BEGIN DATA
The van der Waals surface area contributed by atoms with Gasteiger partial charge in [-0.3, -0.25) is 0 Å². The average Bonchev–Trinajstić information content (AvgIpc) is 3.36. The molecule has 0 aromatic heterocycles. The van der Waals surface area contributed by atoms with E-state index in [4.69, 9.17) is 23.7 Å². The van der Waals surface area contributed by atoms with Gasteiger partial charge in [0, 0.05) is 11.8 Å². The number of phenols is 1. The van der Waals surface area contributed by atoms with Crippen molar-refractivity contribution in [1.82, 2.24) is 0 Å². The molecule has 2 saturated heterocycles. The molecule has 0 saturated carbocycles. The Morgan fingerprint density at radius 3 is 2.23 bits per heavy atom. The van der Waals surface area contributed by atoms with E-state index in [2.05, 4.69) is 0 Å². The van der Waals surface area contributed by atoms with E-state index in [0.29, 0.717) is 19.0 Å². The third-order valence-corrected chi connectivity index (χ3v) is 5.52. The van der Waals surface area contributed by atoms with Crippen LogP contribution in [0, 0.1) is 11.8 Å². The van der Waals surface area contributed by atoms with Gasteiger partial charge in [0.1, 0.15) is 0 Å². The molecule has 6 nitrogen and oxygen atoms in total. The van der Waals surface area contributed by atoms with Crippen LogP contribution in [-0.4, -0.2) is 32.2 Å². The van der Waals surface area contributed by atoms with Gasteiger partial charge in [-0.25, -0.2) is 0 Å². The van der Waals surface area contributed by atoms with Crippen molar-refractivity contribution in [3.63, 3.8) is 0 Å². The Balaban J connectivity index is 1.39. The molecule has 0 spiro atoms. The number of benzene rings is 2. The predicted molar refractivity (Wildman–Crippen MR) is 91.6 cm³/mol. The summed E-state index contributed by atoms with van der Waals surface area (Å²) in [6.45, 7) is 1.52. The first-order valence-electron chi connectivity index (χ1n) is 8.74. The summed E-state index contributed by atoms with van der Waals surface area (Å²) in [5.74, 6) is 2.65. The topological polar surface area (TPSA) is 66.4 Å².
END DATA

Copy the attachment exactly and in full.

The van der Waals surface area contributed by atoms with Gasteiger partial charge in [-0.3, -0.25) is 0 Å². The average Bonchev–Trinajstić information content (AvgIpc) is 3.36. The molecule has 0 aromatic heterocycles. The van der Waals surface area contributed by atoms with E-state index in [4.69, 9.17) is 23.7 Å². The van der Waals surface area contributed by atoms with Gasteiger partial charge in [0, 0.05) is 11.8 Å². The number of phenols is 1. The van der Waals surface area contributed by atoms with Crippen molar-refractivity contribution in [1.82, 2.24) is 0 Å². The molecule has 2 saturated heterocycles. The molecule has 0 saturated carbocycles. The Morgan fingerprint density at radius 3 is 2.23 bits per heavy atom. The van der Waals surface area contributed by atoms with E-state index in [2.05, 4.69) is 0 Å². The van der Waals surface area contributed by atoms with E-state index in [0.29, 0.717) is 19.0 Å². The third-order valence-corrected chi connectivity index (χ3v) is 5.52. The van der Waals surface area contributed by atoms with Crippen LogP contribution in [0, 0.1) is 11.8 Å². The van der Waals surface area contributed by atoms with Gasteiger partial charge in [0.1, 0.15) is 0 Å². The molecule has 6 nitrogen and oxygen atoms in total. The van der Waals surface area contributed by atoms with Crippen LogP contribution in [-0.4, -0.2) is 32.2 Å². The van der Waals surface area contributed by atoms with Gasteiger partial charge in [-0.25, -0.2) is 0 Å². The van der Waals surface area contributed by atoms with Crippen molar-refractivity contribution in [3.63, 3.8) is 0 Å². The Balaban J connectivity index is 1.39. The molecule has 0 spiro atoms. The number of benzene rings is 2. The predicted molar refractivity (Wildman–Crippen MR) is 91.6 cm³/mol. The summed E-state index contributed by atoms with van der Waals surface area (Å²) in [6.45, 7) is 1.52. The first-order valence-electron chi connectivity index (χ1n) is 8.74. The summed E-state index contributed by atoms with van der Waals surface area (Å²) in [5.74, 6) is 2.65. The topological polar surface area (TPSA) is 66.4 Å².